Editor’s Note: Brad Davis from Houston, Texas, one of the newest Mossy Oak pros, is living the dream of every youngster who plays soccer, and every soccer parent who takes sons or daughters to soccer practice every day and games on Saturday. Davis plays for the Houston Dynamo (www.houstondynamo.com) a major league soccer team, and is a member of the United States Men’s National Team. Davis, who played in the World Cup representing the United States this year, is an avid bowhunter and a gun hunter.
In the summer of 2014, some of the toughest games I played in were at the World Cup on the U.S. Men’s National Team. We were fortunate enough to play against the German team that won the World Cup, which meant they were the best soccer team in the world. We didn’t win that game: we lost 1-0. But that had to be the most-difficult game I'd ever played. Right now, the German national team has the best players in the world on it, and these were the men we were competing against. One of the most-difficult aspects of playing the German team was being disciplined to defend the German team. Those players were really smart, they were great ball handlers, and they were extremely fast when they attacked. They kept the ball away from us during most of the game. Many times when you're a defender, the game isn’t always fun, especially when you have an aggressor like the German national team. But the only way you can get better is to play against the best. When you play against the best in the world, you expect to play a tough game.
I grew up playing soccer, and I also grew up wearing Mossy Oak. Mark and Terry Drury have been Mossy Oak pro staffers for many, many years and have several TV shows. I grew up watching their outdoor videos over and over again. So, from the first time I could buy camouflage, I always purchased what Mark and Terry Drury wore. I can’t remember a time I didn’t wear Mossy Oak.
My mother’s, father, my grandfather Jerry Beckman, owned a 260-acre farm. My mother (Patricia) came from a big family that provided me with a lot of cousins. We would go to the farm in the summer and fish. Then in the fall, we’d hunt squirrels, rabbits and other small game. As I grew older, my uncles and my dad would take me hunting. I was turkey hunting and sitting in deer blinds long before I could carry a gun. The roots of hunting run deep in my family. I can’t imagine my life without hunting. Hunting is in my blood.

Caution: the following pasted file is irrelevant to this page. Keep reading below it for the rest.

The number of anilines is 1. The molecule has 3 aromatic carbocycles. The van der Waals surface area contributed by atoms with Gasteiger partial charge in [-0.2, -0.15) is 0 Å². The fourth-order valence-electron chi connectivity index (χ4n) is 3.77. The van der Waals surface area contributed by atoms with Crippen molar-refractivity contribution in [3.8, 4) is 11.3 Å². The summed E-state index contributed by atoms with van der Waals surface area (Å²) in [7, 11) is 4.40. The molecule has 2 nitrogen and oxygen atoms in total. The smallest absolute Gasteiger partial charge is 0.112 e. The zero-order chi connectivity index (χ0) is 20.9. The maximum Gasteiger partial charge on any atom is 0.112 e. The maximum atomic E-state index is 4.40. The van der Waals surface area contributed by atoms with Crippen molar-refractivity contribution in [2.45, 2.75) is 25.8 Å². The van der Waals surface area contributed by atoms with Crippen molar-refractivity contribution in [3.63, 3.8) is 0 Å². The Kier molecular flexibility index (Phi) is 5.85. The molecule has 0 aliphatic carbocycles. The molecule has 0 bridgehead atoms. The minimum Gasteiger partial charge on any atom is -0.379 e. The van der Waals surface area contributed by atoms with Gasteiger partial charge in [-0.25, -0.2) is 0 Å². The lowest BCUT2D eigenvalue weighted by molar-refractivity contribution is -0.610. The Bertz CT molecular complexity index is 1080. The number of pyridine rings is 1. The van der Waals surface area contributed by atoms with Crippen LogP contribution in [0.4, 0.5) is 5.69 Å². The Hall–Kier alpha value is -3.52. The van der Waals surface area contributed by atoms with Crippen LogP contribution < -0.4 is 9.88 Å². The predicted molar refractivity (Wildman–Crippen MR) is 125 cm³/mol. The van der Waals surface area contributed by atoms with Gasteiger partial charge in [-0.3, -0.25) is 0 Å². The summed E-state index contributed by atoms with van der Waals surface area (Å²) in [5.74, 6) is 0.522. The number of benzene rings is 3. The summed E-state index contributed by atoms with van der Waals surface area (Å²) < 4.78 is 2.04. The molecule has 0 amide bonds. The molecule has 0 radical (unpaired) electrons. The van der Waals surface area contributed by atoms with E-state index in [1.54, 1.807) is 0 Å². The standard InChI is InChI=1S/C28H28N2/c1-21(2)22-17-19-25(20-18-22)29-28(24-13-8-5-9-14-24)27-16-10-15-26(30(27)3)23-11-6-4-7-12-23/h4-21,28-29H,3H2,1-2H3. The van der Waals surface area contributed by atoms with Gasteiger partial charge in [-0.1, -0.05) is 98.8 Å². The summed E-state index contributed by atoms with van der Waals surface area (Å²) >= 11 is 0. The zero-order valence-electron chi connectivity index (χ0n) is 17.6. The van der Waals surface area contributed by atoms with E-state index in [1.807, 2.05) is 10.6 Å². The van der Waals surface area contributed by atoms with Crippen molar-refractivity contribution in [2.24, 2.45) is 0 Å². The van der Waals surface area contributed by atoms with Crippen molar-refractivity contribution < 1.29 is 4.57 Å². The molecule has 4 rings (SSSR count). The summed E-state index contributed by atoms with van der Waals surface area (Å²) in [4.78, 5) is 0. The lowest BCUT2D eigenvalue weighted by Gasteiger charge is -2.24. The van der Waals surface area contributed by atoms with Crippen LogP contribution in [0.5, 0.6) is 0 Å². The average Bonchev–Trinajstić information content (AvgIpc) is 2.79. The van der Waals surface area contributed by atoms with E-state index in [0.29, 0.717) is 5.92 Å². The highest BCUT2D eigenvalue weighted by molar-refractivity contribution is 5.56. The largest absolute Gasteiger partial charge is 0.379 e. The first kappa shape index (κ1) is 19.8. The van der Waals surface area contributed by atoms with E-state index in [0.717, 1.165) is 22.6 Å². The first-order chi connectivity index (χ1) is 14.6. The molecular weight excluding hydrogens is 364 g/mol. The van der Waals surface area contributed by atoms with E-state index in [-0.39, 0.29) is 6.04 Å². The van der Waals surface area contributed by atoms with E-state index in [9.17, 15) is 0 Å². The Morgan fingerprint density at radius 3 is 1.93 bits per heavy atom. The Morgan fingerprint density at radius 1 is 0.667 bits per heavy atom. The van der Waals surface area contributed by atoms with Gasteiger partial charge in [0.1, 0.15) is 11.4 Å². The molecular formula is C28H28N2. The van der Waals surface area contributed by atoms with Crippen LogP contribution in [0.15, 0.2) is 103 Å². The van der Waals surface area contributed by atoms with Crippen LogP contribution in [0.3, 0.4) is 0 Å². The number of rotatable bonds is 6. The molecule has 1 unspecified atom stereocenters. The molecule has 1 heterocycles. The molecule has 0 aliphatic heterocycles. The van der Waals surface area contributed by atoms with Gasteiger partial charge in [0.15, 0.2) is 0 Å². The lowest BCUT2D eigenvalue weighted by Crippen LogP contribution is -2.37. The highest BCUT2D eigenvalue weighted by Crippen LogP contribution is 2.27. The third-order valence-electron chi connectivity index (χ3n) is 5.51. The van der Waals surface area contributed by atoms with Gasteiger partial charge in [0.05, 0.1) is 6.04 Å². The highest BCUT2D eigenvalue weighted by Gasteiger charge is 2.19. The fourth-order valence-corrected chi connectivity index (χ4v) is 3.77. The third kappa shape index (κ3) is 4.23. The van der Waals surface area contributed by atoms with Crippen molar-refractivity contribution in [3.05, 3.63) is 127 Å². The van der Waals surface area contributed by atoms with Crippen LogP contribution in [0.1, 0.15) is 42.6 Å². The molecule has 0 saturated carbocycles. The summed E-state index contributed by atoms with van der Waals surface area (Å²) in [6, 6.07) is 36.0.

I first started deer hunting with a bow when I was 13-years old and hunted with a bow before I ever hunted with a gun. As I mentioned earlier, I love a challenge, and any kind of deer hunting is a challenge. But for me, hunting deer with a bow and having to get in close is much-more challenging than taking a deer with a rifle. Taking a deer with a bow is just more satisfying for me. That’s not to say I don’t like to gun hunt - I do. But being as competitive as I am, bowhunting deer just satisfies me more.
When I took my first deer with my bow, my dad had given me his old hunting bow, and I was using old aluminum arrows that my grandpa had in a closet in his house. First I got those old arrows and bow out and started shooting the bow in the backyard. Once I was sitting out in those woods by myself, I was as nervous as I could be. I could hear faint footsteps coming toward my deer blind on a cool, calm, fall morning. I perked-up and spotted a doe coming around the side of my blind. I stood-up with all the doubts of a first-time bowhunter and my brain racing. I was asking myself these questions: “Can I stand-up without being seen? Can I pick up my bow without the deer spotting me? How much should I move? How much shouldn’t I move?” Even though I had been in the stand with my dad and grandpa when they had taken deer, the weight of having to make all those decisions on my own was really nerve-racking and exciting. The doe had moved down a logging road about 15-yards from my stand. As she walked past my stand, I tried to draw the bow, but I was so nervous and excited that I couldn’t. Finally, I got the bow back, aimed, released the arrow and saw the arrow hit the doe right behind the shoulder. After the doe ran off, I just sat still. I couldn’t really believe I had a shot, I had taken the shot, and I had hit exactly where I was aiming. To be honest, I was shaky. I waited until my nerves settled-down, before I climbed out of my stand. I was so excited to follow the blood trail. I found my doe 70-yards from where I’d shot her.
Once I knew I really had taken the deer, I walked back to camp to meet up with my dad and uncle. After I had told him I’d taken a doe, my dad’s first words were, “Did you really?” Then they congratulated me. Both of them went back to the woods to teach me how to field dress the deer I had taken. That was one of the proudest moments of my whole life. Not only had I taken a deer with my bow, but my dad and uncle were there with me when I took my first deer.